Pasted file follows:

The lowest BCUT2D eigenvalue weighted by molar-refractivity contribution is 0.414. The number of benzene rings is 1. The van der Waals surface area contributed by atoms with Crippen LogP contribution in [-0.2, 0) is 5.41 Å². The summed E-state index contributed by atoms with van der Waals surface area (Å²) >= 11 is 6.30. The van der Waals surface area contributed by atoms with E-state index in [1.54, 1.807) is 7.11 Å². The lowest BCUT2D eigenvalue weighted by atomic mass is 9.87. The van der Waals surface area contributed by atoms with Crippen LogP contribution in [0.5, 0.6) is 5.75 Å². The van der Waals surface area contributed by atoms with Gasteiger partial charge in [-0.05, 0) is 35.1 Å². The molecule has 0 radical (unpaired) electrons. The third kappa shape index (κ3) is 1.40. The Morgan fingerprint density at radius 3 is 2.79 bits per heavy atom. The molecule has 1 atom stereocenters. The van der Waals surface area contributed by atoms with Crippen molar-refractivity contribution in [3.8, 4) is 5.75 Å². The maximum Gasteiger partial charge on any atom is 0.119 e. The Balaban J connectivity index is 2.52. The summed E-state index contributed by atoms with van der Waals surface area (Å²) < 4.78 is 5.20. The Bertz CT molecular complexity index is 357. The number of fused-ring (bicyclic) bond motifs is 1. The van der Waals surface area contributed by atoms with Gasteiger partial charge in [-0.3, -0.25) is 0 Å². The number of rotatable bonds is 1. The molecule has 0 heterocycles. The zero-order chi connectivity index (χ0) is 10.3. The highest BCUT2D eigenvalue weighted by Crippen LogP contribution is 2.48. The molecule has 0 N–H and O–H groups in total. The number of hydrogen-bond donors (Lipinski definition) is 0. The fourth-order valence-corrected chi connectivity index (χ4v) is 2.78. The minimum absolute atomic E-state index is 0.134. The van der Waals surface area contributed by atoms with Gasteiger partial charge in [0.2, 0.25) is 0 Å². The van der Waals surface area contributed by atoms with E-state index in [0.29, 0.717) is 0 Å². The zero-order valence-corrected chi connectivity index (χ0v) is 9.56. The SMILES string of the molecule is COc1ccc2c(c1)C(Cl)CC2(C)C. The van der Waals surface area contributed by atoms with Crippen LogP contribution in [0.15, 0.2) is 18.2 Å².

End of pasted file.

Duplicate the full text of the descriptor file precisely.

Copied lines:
The lowest BCUT2D eigenvalue weighted by molar-refractivity contribution is 0.414. The number of benzene rings is 1. The van der Waals surface area contributed by atoms with Crippen LogP contribution in [-0.2, 0) is 5.41 Å². The summed E-state index contributed by atoms with van der Waals surface area (Å²) >= 11 is 6.30. The van der Waals surface area contributed by atoms with E-state index in [1.54, 1.807) is 7.11 Å². The lowest BCUT2D eigenvalue weighted by atomic mass is 9.87. The van der Waals surface area contributed by atoms with Crippen LogP contribution in [0.5, 0.6) is 5.75 Å². The van der Waals surface area contributed by atoms with Gasteiger partial charge in [-0.05, 0) is 35.1 Å². The molecule has 0 radical (unpaired) electrons. The third kappa shape index (κ3) is 1.40. The Morgan fingerprint density at radius 3 is 2.79 bits per heavy atom. The molecule has 1 atom stereocenters. The van der Waals surface area contributed by atoms with Crippen molar-refractivity contribution in [3.8, 4) is 5.75 Å². The maximum Gasteiger partial charge on any atom is 0.119 e. The Balaban J connectivity index is 2.52. The summed E-state index contributed by atoms with van der Waals surface area (Å²) < 4.78 is 5.20. The Bertz CT molecular complexity index is 357. The number of fused-ring (bicyclic) bond motifs is 1. The van der Waals surface area contributed by atoms with Gasteiger partial charge in [-0.3, -0.25) is 0 Å². The number of rotatable bonds is 1. The molecule has 0 heterocycles. The zero-order chi connectivity index (χ0) is 10.3. The highest BCUT2D eigenvalue weighted by Crippen LogP contribution is 2.48. The molecule has 0 N–H and O–H groups in total. The number of hydrogen-bond donors (Lipinski definition) is 0. The fourth-order valence-corrected chi connectivity index (χ4v) is 2.78. The minimum absolute atomic E-state index is 0.134. The van der Waals surface area contributed by atoms with Gasteiger partial charge in [0.2, 0.25) is 0 Å². The van der Waals surface area contributed by atoms with E-state index in [0.29, 0.717) is 0 Å². The zero-order valence-corrected chi connectivity index (χ0v) is 9.56. The SMILES string of the molecule is COc1ccc2c(c1)C(Cl)CC2(C)C. The van der Waals surface area contributed by atoms with Crippen LogP contribution in [0.15, 0.2) is 18.2 Å².